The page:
Since 1989, our partner the Association in the Settlement Areas of the State of Maranhão (ASSEMA) has organized thousands of women-headed rural families in Northeast Brazil to expand access to rights and to improve their quality of life. ASSEMA provides technical, organizational and political support to communities of babaçu nut harvesters, Quilombola (Afro-descendent) communities, youth and families in settlements, working with them to implement small-scale family agriculture and production.
“ASSEMA has been giving us technical support and teaching us how to collect seeds, plant them, and all the knowledge needed to manage the nursery,” says Elizonete Sousa Souza, one of the youth leaders of ASSEMA. “This work has been meaningful for us and the community because we have been able to reforest the community and along the river and creeks. We are trying to increase the production of seedlings to start marketing, and generate extra income to help our families.”
In addition to the youth program, ASSEMA also organizes among communities to advocate for a more equitable distribution of resources and to address the structural inequities that have kept the poor in Maranhão hungry for generations. Through local cooperatives and associations, babaçu nut harvesters are able to sell their products, such as soap sold under the Babaçu Libre brand, for a fair price. They also benefit from royalties payments from cosmetic companies like Body Shop that use the Quilombola’s traditional knowledge. In addition, ASSEMA supports the widespread use of organic farming practices that include the intercropping of babaçu trees with grains and fruit bearing plants.
When we visited ASSEMA’s headquarters in Pedreiras in 2014, ASSEMA was working with 4,500 families located in 300 rural communities and 18 municipalities of the Medio Mearim Region that is characterized by the presence of babaçu forests. Several of these living-giving forests have suffered widespread destruction and have been replaced by eucalyptus or sugarcane plantations, or were felled to make space for cattle ranching.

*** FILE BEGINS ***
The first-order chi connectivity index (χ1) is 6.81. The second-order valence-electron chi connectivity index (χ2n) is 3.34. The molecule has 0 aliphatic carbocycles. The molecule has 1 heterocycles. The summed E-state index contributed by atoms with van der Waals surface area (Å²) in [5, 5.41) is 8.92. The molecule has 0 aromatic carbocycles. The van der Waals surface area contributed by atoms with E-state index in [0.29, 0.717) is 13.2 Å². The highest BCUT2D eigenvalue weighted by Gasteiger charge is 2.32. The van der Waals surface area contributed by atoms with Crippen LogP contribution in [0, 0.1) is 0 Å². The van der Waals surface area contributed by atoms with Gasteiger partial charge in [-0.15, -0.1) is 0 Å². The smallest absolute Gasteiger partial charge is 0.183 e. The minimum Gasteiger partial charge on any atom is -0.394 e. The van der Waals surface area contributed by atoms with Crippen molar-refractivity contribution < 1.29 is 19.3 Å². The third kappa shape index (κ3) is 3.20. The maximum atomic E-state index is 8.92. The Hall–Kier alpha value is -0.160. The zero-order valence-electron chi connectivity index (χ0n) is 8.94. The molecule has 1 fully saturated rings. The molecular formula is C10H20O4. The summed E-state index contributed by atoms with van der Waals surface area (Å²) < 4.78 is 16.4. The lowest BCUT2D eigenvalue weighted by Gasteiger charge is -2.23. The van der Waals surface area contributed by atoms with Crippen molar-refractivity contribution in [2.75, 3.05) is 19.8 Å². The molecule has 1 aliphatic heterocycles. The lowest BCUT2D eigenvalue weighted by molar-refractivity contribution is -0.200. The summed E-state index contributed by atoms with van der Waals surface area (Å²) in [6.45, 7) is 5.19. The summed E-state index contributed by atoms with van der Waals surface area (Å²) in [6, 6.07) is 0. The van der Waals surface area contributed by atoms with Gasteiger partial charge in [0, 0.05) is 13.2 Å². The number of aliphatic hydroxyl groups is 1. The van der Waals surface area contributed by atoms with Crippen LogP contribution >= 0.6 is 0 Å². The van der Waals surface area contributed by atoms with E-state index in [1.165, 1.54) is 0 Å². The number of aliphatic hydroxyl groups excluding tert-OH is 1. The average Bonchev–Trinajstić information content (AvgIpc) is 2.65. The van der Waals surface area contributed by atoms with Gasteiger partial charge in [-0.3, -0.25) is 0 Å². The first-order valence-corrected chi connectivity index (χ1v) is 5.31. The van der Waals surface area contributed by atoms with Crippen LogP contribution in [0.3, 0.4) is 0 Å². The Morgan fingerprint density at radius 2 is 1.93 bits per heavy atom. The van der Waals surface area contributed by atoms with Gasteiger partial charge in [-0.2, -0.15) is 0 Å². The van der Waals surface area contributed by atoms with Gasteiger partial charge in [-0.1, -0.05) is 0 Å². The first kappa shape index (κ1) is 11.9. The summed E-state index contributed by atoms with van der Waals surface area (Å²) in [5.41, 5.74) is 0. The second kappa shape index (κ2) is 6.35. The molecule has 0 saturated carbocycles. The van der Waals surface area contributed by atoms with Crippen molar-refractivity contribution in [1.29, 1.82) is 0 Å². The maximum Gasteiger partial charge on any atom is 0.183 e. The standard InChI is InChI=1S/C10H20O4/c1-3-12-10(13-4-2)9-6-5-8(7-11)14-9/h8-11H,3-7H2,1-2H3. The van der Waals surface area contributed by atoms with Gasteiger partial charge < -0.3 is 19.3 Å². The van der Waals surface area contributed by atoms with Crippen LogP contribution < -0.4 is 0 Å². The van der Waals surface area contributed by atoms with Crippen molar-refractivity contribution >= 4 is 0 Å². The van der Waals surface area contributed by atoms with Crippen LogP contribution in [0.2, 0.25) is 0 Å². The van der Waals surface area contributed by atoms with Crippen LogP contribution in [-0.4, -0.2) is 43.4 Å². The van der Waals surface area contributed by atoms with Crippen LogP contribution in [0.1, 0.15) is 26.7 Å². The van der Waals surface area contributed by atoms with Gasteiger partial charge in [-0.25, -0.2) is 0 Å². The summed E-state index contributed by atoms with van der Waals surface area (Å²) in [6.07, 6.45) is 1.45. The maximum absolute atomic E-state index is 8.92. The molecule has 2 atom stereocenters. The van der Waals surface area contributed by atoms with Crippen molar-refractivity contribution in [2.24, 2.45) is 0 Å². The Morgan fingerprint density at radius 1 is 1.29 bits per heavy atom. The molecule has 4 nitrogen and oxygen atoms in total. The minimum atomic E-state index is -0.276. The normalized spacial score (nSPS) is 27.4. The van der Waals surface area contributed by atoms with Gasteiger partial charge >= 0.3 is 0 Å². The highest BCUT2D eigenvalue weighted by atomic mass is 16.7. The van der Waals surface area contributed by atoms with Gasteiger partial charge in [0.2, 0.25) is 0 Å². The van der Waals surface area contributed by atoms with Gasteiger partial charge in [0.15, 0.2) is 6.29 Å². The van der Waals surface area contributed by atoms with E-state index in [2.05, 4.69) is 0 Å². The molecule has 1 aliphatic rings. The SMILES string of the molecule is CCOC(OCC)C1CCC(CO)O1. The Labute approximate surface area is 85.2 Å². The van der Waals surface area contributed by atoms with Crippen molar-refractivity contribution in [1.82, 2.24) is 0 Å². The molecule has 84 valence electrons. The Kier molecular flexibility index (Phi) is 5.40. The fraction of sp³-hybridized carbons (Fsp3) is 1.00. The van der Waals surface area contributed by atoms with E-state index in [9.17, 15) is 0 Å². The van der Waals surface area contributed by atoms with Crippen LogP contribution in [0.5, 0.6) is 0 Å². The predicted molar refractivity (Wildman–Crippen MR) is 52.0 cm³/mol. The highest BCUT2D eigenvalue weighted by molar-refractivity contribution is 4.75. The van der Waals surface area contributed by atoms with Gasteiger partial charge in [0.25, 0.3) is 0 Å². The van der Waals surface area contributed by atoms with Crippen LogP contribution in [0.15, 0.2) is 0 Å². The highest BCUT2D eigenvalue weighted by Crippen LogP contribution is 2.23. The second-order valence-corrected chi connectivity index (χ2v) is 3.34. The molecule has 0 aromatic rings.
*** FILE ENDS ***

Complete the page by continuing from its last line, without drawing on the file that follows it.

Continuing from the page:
Since many babaçu forests are on private lands, communities that are not organized do not have access to collect the precious nuts that sustain their families and communities and are instead forced into low-wage work for the landholders.
During the dictatorship era of 1970s, many nut harvesters lived in a situation of need, renting land to produce their food. Women, who make up the majority of the nut harvesters, began organizing in small groups with some unions and began the struggles for land and free access to the babaçu areas. The men joined afterwards, when they saw some of the land victories. The nut harvesters faced difficult times and criminalization, as the elite landowners united and burned their houses in an effort to drive the harvesters off the land.
Maria Alaides Alves Sousa, a babaçu nut harvester and ASSEMA General Coordinator, explained ASSEMA’s history:
“We used to live in a situation of need, renting land to produce our food. I remember that in the 70s during the dictatorship era, we organized in small groups with some unions in secret, and began the fight for land and free access to the babaçu areas. The women were the first ones in the struggle and men joined afterwards, when they saw some of the land victories. This was a time where we suffered the loss of many lives; blood was shed in the name of our struggle. We faced difficult times; the elite landholders united forces to start the criminalization of the movement and burned our houses.